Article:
All of which is to say, Trans wasn’t “musically uncharacteristic of Young’s previous recordings,” not really, not unless you focus only on the bewildering sonic properties that overwhelm the songs, which is a preposterous distinction to make because of course you are going to focus on the bewildering sonic properties that overwhelm the songs; that was all anyone focused on in 1983, how could it not be, who the hell am I to suggest otherwise?
Look: Imagine you are the process server guy made to serve papers to Neil Young in 1983, the hapless nobody tasked with rapping on a Real Live Rock Star’s door and meekly informing him that he is in trouble — label trouble and maybe also legal trouble — because his records are getting too freaky. Imagine being that guy. He must have known who he was speaking to, what sort of bewildering message he was delivering. How do you do that? Did he prepare for this meeting, rehearsing his lines in front of a mirror? Did he take a mental inventory of the look on Neil Young’s face, the artist slack-jawed, waving a joint, let’s imagine, smoke curling in circles around his flannel shirt, and did he carry it with him for three decades so that someday he might relate it to his grandchildren? “I was the one,” he might boast, “who put Neil Young under arrest” — come on, you have to exaggerate when you are talking to children — “for not sounding enough like Neil Young.”
Now imagine that the case wasn’t settled and here we are in court and I am the defense attorney. I am the one who goes before the judge and endeavors to defend Trans — not Everybody’s Rockin’, only Trans — against charges of uncommercial villainy and treason or whatever. I don’t have to prove that it is perfect, because of course it’s flawed; it’s a messy and confusing record, but that never was the impetus for the lawsuit. I just have to prove that it isn’t altogether uncharacteristic of Young’s career, that beneath the alien-voiced specter lies genuine melodicism and heart, that some of its songs might even contain traces of what might modestly be called commercial potential.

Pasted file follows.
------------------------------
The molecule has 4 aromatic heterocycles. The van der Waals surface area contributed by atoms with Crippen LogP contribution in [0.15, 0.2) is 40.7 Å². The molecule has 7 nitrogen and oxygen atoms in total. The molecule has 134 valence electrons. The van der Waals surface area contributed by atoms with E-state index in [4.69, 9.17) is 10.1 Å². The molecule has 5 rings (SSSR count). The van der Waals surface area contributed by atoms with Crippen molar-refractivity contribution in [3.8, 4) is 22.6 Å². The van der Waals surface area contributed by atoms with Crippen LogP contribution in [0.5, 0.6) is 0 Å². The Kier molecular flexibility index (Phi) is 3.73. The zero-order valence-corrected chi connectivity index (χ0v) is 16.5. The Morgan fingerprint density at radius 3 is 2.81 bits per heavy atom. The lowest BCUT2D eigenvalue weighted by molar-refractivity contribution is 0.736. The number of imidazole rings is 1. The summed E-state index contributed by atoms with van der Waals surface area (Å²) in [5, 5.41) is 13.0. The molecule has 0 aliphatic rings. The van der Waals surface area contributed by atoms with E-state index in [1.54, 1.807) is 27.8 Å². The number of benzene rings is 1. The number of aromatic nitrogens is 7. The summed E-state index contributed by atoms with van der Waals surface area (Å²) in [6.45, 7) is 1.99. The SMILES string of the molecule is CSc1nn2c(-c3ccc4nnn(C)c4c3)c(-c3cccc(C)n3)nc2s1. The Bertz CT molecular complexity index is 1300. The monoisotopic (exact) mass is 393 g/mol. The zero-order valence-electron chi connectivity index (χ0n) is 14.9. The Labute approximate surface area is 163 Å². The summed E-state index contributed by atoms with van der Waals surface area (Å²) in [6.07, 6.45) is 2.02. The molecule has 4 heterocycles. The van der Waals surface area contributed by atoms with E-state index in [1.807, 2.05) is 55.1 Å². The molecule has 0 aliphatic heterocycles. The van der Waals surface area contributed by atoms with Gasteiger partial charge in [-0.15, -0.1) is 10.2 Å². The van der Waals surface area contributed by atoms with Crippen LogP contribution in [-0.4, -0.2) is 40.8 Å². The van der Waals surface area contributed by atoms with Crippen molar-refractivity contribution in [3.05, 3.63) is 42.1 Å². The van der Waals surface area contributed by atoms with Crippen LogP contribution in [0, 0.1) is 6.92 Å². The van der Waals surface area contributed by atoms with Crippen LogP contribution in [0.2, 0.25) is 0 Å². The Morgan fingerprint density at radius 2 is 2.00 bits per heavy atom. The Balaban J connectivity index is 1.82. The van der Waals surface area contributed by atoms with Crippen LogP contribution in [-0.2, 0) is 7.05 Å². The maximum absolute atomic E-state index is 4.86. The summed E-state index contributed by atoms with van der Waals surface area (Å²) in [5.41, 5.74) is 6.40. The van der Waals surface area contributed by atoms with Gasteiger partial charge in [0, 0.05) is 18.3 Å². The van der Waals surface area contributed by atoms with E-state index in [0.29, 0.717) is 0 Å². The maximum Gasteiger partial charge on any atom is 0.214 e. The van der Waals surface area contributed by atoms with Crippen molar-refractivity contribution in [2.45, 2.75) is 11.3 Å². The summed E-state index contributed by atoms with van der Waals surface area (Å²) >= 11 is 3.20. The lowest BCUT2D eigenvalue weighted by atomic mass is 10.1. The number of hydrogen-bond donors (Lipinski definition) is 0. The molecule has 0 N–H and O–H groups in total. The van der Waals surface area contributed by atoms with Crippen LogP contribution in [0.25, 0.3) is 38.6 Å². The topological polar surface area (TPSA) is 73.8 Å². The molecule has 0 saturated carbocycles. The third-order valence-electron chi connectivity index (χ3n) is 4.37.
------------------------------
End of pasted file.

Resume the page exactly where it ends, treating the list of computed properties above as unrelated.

Anyway, that’s sort of what this essay is. So, here we are. The defense rests his case.
Not So Out of the Blue
By Michael Madden
Artwork by Steven Fiche
The day before Neil Young released his George W. Bush-bashing “Let’s Impeach the President” in 2006, Fox News leaked the lyrics. Here is a quick refresher: “Let’s impeach the president for lyin’,” “Let’s impeach the president for spyin’.” Et cetera.
Between the pundits of the newly minted blogosphere and the slit-eyed, heavily Texas-accented impersonations, Bush and his administration were criticized in ways old and new during both terms. Direct though it was, Young’s song cut deeper than much of the vitriol. The spying part lingers pungently today in light of Edward Snowden’s whistle-blowing, while the sarcastic final verse, which references Bush’s supposedly hypocritical cracking down on steroids in baseball, was a sneering closing argument. Young, leaning left as usual, commanded attention and got it. Given his lifelong vocation, it hasn’t always been so simple.
Growing up in Ontario, the first politician Young was familiar with (unless he started thinking about these things at an unbelievably young age) was Louis St. Laurent, the late-blooming liberal sworn in as the 12th Prime Minister of Canada in 1948. By 1963, when a passionate progressive conservative from Ontario named John Diefenbaker unseated St. Laurent, Young was just getting familiar with a referee of sorts named Bob Dylan. Still, after Dylan showed us another side of his songwriting and fled the political spotlight, it was with great ambition that Young embarked for L.A. with a few friends (including Buffalo Springfield bassist Bruce Palmer), a valiant quantity of weed, and plans to stay. It was 1966.